Reunions are a funny thing

All Hail the Old Guys. An observation from Trevor Rowse, former Swift (1962-3-4)

Reunions are funny things. Sometimes they are a great success and others…

The Swifts’ reunion could have been like that for some of the older players, coming into a club brimming with newcomers, and some out-of-town stars too. But there was no evidence of that, even if the old-timers were very thin on the ground, and on their heads as well in some cases.

The main thing to celebrate is the survival of a club which has been through hard times for many years. The hard times came from things that modern players probably cannot understand, but here’s trying.

Rural New Zealand has been rugby heartland for ever, but there are big dents in that these days with soccer on television so often, parental support for a skill-based game, better transport and public acceptance of alternative sports. Soccer is even played in the Hokianga these days.

Switch back 40 years and beyond. Schools were run by headmasters steeped in rugby. Rural schools had parents who knew nothing else. Anyone trying to bring in a sport apart from rugby or cricket faced huge odds, and sometimes the banning of their sport.

There was a battle to find towns to play as the further south you went the more rugby ruled. The mining towns of Huntly and Rotowaro provided some tough opponents, many from the mining towns of the UK, men with two sharp elbows on each arm and the means to use them regularly.

So running the Swifts was a precarious business, relying on imports taking jobs at one of the dairy factories, or someone doing share-milking on the way to buying a farm, or an odd teacher who knew the game. Anyone from the UK was welcomed and then there was the boost of Dutch settlers.

Friday night was hard for the secretary/coach/organiser/captain. Not everyone had a telephone and a missing player meant a search of the district for someone not playing rugby, who could cope with a soccer match because sometimes there were only 12 players on the books, total. Soccer times were hard, and then there was transport. A truck with canvas canopy was the best arrangement.

The sharemilkers had to be back in time and the dairy factory fellows had shifts to re-organise. Then the roads did not make travel easy, with so many curves in a slow truck. The games were early and the departure was almost immediate.

So the club’s survival through these days was a triumph for those stalwarts who just kept on going. They needed the recognition, like the three who sat up near the front, enjoying the sight of a club with a reserve team, juniors, women and fans. Norm Simpson, Ken Dobson and Graham Oates were the representatives of times gone by. May the old days never return.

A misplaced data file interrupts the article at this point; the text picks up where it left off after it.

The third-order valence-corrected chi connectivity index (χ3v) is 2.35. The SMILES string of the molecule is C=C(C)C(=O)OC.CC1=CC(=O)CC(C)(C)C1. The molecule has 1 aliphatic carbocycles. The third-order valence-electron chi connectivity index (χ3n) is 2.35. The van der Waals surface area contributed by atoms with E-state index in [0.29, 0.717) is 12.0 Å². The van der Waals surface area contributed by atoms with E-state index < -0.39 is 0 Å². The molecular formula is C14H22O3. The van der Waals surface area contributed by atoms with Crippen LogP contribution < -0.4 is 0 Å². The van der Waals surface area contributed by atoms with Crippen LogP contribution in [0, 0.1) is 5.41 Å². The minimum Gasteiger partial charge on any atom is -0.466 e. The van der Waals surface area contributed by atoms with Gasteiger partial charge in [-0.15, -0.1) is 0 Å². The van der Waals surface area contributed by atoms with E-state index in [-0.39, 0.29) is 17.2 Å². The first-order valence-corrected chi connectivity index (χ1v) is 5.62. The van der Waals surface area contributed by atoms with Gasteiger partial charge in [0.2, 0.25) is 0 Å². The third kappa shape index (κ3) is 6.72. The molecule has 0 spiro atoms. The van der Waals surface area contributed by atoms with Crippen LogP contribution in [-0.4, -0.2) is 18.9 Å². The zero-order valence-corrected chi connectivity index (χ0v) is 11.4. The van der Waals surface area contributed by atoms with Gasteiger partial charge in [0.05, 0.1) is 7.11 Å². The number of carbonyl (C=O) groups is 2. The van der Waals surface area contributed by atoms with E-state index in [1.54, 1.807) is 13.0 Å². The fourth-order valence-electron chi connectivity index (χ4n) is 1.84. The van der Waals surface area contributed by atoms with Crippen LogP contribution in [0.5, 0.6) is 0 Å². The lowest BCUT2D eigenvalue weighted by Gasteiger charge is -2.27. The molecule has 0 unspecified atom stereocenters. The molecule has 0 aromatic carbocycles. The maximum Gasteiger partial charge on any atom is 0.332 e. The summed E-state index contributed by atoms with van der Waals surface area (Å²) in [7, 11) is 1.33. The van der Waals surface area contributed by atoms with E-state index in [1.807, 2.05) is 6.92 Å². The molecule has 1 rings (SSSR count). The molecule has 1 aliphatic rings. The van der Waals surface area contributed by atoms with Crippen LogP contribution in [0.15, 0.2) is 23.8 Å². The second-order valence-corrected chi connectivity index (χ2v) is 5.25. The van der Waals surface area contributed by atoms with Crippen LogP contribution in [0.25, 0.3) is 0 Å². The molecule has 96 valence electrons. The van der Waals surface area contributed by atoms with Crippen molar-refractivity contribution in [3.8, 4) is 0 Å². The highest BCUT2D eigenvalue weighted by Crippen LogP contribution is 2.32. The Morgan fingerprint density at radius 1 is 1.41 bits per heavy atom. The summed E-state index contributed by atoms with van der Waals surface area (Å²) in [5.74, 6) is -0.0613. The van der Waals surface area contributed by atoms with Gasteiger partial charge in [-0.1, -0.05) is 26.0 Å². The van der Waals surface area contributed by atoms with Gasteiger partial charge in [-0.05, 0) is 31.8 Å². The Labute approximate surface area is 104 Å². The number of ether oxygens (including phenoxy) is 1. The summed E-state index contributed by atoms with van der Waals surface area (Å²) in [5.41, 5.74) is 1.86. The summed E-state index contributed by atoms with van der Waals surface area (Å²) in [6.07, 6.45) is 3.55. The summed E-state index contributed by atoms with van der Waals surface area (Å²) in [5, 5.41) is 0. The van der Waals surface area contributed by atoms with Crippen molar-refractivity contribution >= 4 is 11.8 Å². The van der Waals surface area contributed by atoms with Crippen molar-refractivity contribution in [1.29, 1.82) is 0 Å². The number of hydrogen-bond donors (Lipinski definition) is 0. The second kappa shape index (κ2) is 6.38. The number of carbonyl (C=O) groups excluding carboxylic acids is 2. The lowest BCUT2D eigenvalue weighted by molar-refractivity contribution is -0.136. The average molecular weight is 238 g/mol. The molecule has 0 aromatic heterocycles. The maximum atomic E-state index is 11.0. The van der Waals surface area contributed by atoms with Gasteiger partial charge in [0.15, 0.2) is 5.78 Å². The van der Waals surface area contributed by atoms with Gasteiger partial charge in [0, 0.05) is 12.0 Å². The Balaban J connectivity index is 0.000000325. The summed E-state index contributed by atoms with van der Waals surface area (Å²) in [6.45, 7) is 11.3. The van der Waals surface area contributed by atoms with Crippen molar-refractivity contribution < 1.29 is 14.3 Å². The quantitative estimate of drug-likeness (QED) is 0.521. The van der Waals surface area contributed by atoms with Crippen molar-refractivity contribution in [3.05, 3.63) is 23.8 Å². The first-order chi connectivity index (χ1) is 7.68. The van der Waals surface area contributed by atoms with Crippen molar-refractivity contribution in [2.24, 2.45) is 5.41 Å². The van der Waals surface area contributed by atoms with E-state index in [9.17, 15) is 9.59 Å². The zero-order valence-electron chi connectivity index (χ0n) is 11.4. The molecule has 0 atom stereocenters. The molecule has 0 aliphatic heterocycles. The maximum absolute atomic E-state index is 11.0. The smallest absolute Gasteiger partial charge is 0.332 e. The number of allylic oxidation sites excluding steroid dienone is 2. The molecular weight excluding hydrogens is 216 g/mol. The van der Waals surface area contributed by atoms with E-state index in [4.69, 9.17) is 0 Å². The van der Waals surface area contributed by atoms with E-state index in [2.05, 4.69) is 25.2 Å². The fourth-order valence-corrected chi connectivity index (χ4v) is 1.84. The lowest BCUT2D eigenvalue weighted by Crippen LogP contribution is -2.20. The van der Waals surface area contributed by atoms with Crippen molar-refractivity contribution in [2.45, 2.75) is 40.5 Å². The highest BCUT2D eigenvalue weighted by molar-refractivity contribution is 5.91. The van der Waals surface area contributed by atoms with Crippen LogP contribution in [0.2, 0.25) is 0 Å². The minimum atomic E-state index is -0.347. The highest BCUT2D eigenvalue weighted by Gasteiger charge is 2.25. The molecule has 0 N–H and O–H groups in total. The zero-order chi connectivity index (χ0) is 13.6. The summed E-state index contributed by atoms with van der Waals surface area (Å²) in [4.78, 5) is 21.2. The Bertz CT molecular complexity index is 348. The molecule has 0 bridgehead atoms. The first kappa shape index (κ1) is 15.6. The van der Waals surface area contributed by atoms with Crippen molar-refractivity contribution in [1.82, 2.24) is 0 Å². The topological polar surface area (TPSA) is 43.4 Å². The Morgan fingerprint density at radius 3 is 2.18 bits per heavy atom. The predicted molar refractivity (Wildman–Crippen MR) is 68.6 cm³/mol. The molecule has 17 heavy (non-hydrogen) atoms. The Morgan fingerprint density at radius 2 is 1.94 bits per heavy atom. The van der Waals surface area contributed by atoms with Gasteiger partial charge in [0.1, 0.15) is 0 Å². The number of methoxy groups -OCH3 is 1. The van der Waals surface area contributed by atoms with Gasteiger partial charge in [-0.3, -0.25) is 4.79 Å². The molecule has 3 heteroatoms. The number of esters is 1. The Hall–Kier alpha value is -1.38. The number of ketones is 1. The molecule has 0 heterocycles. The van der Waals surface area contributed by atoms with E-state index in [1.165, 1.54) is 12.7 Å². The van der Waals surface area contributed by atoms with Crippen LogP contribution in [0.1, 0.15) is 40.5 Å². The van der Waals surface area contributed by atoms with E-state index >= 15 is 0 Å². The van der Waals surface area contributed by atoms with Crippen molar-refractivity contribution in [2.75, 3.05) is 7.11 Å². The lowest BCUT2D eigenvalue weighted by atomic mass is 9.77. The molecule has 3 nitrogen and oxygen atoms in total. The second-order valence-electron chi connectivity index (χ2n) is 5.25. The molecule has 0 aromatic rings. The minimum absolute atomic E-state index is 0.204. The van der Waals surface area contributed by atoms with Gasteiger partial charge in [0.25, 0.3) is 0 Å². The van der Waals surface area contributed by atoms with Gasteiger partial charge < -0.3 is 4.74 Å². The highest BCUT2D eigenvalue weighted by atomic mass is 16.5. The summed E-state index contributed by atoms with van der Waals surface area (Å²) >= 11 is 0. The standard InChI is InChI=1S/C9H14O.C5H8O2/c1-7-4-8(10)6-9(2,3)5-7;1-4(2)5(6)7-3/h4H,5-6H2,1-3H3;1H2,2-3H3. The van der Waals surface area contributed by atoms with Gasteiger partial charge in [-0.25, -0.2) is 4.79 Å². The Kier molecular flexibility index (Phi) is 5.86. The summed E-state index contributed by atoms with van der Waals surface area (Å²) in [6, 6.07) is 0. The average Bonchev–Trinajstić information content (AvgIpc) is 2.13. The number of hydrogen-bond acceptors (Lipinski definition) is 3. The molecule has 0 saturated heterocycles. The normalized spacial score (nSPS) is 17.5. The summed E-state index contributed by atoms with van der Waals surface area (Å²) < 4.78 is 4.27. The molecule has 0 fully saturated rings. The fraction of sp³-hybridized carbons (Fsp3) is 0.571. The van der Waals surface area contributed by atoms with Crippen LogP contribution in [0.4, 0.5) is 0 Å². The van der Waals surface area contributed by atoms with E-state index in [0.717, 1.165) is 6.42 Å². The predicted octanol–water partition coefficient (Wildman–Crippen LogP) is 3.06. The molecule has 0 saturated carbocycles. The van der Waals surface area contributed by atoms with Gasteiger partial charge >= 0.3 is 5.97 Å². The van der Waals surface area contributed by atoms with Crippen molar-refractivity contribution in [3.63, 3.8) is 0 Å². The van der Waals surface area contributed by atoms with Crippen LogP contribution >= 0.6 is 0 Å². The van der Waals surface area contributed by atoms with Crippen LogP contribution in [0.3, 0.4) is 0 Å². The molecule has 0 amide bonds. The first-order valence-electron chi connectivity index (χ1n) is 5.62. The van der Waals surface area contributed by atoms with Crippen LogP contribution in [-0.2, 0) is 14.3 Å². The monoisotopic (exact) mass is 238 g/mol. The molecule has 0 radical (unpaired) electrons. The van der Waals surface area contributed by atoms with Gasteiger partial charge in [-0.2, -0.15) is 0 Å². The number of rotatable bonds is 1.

* * *

Barry Simonsen deserved his special mention, being someone who never let the club spirit falter, someone who carried the flag for the sport.

But only those who saw him at his best, forty years ago, can appreciate how talented he was. In a soccer area he would have been a natural for the national league. In Matamata he was just amazing. How did he get so good without the role models, without the serious competition? It was always a puzzle to me and, on my return to Auckland, I became the Sunday News soccer reporter for the Northern League and then the National League. Barry was good enough to play for any team, perhaps even New Zealand with the right exposure. Never underestimate that man, and his contribution for ever.

Dwayne Barlow and soon-to-be wife Jean Thornton are outstanding in their service to the club, with assistance with the top team, as secretary, website and promoters. Other clubs would pay dearly for such services.

What a great game to celebrate the jubilee! At the start it seemed that it was just going to be a few minutes before Waikato opened the scoring, but then the Swifts settled and scored. What a thrill for all, but then it seemed that the spirit and the fitness would evaporate and the score would mount.

It is a tribute to the whole team that the 2-0 final score was rarely challenged by a team which is due to compete in the national league. (Actually there were more young players than first team men). What showed were fine Waikato skills and combination, but woeful penetration and little support for the strikers.

And how about a man who was sent off for violent conduct returning to score the clinching goal? Even those on the field thought that Jason had been ejected but it was to stem a nose bleed. In another sort of game there would have been no return, even if he was provoked.

Great to see Andy Birchenough again. He was a stand-out player when with Napier City Rovers in the national league and he still works almost the whole field, in style. Player-coach Duncan Lowry, who says he is not the coach, just one of the guides, is also a stalwart. Everyone just kept on playing for the team.

An amazing game, a great night and a brilliant Matamata spring day to cap it all off, plus fine skills by the women and the juniors. Soccer looks to be in great shape and I am glad that I took the time to attend. Some reunions are a waste of time and money, but this was worth it.

I was honoured to be guest speaker at the 50th and I hope to see you at the 100th, if I can get my wheelchair motorised.